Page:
Few sounds signal the arrival of springtime quite like the crack of leather on willow as the cricket season gets under way.
But in a development destined to send shudders through cricket pavilions around the world, Cambridge University has suggested that cricket bats should actually be made of bamboo.
According to researchers at the Centre for Natural Material Innovation, bamboo cricket bats would be lighter, stronger and offer a larger "sweet spot" - the point from which the ball achieves maximum acceleration.
Dr Darshil Shah, a former member of Thailand's under-19 national cricket team, and Cambridge researcher, said:
"The sweet-spot on a bamboo bat makes it much easier to hit a four off a yorker for starters, but it's exciting for all kinds of strokes. This is a batsman's dream."
English willow has been the traditional choice for bats for more than 200 years, because it has porous, criss-crossing fibres, which give it strength, while also holding air pockets which deform when hit to increase resilience and lessen vibrations.
Makers originally used the sturdy willow heartwood, but had switched to the sapwood by the end of the 19th century to make the bats lighter.
When researchers at Cambridge tested bamboo prototype bats, they found they were twice as strong as willow, meaning they could be thinner and lighter. They also found bamboo was 22 per cent stiffer than willow, which increased the speed at which the ball left the bat.
And they discovered the sweet-spot was about 2cm by 4cm, significantly larger than on a typical willow bat, and positioned closer to the toe, making yorkers (a ball bowled at the batsman's feet) easier to hit accurately.
The study points out that there is a shortage of good-quality willow in England, which takes up to 15 years to mature to the point where the wood can be used to make cricket bats.
By contrast, Moso and Guadua, the two most suitable types of structural bamboo, grow abundantly in China, across South East Asia and South America, and mature twice as fast as willow. Bamboo was also shown to have a similar "damping ratio" to willow meaning that a similar amount of force was transferred to a player's hands when they hit the ball, so players would feel no more vibration. Yet there are concerns that making life easier for batsmen would disadvantage bowlers.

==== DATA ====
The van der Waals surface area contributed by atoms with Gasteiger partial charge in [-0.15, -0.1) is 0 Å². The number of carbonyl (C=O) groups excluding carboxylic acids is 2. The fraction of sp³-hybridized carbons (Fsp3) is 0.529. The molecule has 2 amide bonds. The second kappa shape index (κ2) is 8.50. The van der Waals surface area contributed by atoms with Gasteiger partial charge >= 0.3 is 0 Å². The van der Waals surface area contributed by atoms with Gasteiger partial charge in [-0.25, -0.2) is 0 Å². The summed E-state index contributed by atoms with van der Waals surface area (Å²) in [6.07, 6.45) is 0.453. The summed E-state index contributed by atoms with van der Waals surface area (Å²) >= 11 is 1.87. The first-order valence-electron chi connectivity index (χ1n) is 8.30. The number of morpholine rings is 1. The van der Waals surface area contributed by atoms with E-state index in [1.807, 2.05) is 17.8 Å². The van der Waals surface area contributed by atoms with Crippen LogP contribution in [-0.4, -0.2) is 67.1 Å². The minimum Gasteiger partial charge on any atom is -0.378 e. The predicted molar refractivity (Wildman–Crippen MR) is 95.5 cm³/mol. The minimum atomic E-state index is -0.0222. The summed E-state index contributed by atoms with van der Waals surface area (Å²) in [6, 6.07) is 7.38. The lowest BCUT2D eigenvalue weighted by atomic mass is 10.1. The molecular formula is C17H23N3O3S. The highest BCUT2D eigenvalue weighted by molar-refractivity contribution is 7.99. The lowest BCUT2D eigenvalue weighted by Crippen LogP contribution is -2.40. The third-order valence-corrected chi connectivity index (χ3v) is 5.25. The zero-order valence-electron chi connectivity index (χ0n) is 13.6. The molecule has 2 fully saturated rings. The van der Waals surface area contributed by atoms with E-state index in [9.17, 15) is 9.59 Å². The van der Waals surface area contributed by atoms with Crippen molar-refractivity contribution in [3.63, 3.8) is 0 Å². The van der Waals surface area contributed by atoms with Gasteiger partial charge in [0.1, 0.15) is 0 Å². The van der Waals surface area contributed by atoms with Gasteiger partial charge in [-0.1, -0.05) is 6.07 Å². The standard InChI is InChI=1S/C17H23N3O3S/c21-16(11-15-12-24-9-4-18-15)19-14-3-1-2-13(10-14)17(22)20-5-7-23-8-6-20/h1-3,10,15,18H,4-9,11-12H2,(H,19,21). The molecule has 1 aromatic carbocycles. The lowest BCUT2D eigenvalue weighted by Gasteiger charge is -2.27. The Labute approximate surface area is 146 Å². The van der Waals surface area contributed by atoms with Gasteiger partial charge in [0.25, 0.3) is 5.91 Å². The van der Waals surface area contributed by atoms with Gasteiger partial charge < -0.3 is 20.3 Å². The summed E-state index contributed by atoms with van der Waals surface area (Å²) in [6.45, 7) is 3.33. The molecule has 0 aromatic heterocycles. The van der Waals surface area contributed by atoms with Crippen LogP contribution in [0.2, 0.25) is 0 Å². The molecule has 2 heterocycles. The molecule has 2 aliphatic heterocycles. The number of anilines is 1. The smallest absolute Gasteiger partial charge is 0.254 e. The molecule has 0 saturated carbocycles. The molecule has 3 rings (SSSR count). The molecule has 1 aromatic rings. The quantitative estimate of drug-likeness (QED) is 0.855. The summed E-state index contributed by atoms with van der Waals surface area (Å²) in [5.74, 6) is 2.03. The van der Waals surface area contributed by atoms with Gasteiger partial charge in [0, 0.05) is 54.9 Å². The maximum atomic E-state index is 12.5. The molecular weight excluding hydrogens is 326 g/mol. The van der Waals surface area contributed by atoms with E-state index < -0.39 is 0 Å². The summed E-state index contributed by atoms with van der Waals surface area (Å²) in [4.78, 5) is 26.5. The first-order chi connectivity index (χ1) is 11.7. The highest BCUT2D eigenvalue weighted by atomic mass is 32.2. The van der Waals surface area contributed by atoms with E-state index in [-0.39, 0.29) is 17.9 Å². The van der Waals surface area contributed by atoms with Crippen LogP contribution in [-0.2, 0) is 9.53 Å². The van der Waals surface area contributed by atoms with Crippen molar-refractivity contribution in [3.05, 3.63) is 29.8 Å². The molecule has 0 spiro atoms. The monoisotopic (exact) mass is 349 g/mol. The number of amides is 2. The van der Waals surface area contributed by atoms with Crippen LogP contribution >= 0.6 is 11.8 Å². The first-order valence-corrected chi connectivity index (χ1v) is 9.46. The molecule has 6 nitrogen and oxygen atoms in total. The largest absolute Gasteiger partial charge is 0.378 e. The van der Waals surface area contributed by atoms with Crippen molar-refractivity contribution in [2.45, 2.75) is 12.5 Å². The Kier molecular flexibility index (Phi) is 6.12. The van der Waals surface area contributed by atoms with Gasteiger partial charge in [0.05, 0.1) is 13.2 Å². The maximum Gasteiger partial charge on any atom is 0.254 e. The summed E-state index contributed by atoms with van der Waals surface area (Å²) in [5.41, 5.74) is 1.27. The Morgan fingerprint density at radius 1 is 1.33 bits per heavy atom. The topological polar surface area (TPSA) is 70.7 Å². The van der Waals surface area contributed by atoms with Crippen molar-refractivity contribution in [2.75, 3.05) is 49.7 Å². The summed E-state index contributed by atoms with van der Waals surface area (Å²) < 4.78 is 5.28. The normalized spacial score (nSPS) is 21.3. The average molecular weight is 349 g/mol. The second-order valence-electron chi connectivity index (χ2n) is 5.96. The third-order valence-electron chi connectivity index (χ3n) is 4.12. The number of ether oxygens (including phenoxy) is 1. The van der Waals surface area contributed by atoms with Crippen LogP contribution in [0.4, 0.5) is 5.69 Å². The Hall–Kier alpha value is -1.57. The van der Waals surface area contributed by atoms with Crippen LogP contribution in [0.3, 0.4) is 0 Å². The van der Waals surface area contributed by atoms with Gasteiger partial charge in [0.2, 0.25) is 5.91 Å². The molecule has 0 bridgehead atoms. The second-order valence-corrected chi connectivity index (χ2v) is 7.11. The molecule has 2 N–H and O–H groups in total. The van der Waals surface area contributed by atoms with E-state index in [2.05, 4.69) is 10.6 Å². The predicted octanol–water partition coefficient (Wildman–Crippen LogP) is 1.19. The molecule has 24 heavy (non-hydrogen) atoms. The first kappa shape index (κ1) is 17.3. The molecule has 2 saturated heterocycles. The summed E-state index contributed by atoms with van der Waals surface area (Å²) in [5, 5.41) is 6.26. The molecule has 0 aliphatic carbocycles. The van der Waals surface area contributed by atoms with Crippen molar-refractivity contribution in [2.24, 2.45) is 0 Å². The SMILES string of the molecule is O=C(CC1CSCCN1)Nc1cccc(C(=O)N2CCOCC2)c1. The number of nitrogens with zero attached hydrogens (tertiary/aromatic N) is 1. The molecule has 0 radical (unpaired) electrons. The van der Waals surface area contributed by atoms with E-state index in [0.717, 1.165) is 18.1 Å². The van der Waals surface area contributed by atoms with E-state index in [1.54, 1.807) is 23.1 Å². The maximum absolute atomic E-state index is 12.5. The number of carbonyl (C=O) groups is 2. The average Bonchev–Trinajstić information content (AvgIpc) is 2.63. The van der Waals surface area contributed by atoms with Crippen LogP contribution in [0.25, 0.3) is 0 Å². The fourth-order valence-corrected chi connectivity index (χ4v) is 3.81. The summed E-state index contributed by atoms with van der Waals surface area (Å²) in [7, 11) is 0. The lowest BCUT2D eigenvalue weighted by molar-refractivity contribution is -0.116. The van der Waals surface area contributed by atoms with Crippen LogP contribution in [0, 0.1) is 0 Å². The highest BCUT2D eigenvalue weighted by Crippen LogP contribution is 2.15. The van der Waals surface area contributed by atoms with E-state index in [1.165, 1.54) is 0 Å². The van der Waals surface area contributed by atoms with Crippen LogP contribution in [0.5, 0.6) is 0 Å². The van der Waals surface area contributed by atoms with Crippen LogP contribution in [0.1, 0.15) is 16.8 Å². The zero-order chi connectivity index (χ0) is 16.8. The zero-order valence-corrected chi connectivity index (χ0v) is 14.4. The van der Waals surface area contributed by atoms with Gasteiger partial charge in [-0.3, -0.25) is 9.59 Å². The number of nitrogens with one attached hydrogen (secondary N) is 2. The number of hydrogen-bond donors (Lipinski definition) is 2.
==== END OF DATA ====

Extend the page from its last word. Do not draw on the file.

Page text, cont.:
Michael Vaughan, the former England captain, told The Daily Telegraph that the Marylebone Cricket Club (MCC) would have to be sure that it would not give batsmen an unfair advantage. There would need to be a regulation change as under MCC rules cricket bats must be made from wood, and bamboo is a grass.
The debate around being able to hit the ball further echoes concerns seen in other sports such as golf and baseball, where technological advances have led to fears that some courses and stadiums are no longer big enough to accommodate events.
Dr Shah added: "There would need to be discussions with the MCC but we think playing with a bamboo bat would be within the spirit of the game because it's a plant-based material and cane, a type of grass, is already used in the handle."But what about the much-loved sound of leather on willow?
"We tested that, too", said Ben Tinkler-Davies, co-author. "The frequency when willow strikes the ball is very similar - whether you're playing or spectating, you wouldn't notice much of a difference."And for those people still left feeling that a bamboo bat is "just not cricket", Dr Shah added: "Tradition is really important but think about how much cricket bats, pads, gloves and helmets have already evolved."
The only current downside is the weight. The prototype bat is still 40 per cent heavier than a willow one, but the researchers are working on making their version lighter.
The findings were published in the Journal of Sports Engineering and Technology.
Changing face of batting
1624 - First documented use of a cricket bat, which was shaped like a hockey stick
1770s - Following law changes allowing bowlers (who still bowled underarm and flat) to "loop" the ball in the air, rectangular bats become the norm
1960s - Some batsmen, notably Graeme Pollock and Clive Lloyd, use heavier bats that exceed 3lb
1979 - Australian Dennis Lillee uses an aluminium bat in a match, prompting complaints. The MCC soon amends the rules to state that all bats must be made entirely of wood
2005 - Kookaburra releases a carbon fibre bat, which is used by Australian captain Ricky Ponting. After talks with the ICC, the bat is withdrawn the following year.
2017 - Following an increase in the size of bats, the MCC introduces new restrictions on bat sizes, limiting the maximum dimensions of a cricket bat to 108mm in width, 67mm in depth with 40mm edges. The average size of bat edges has increased from 18mm to 40mm since 1980.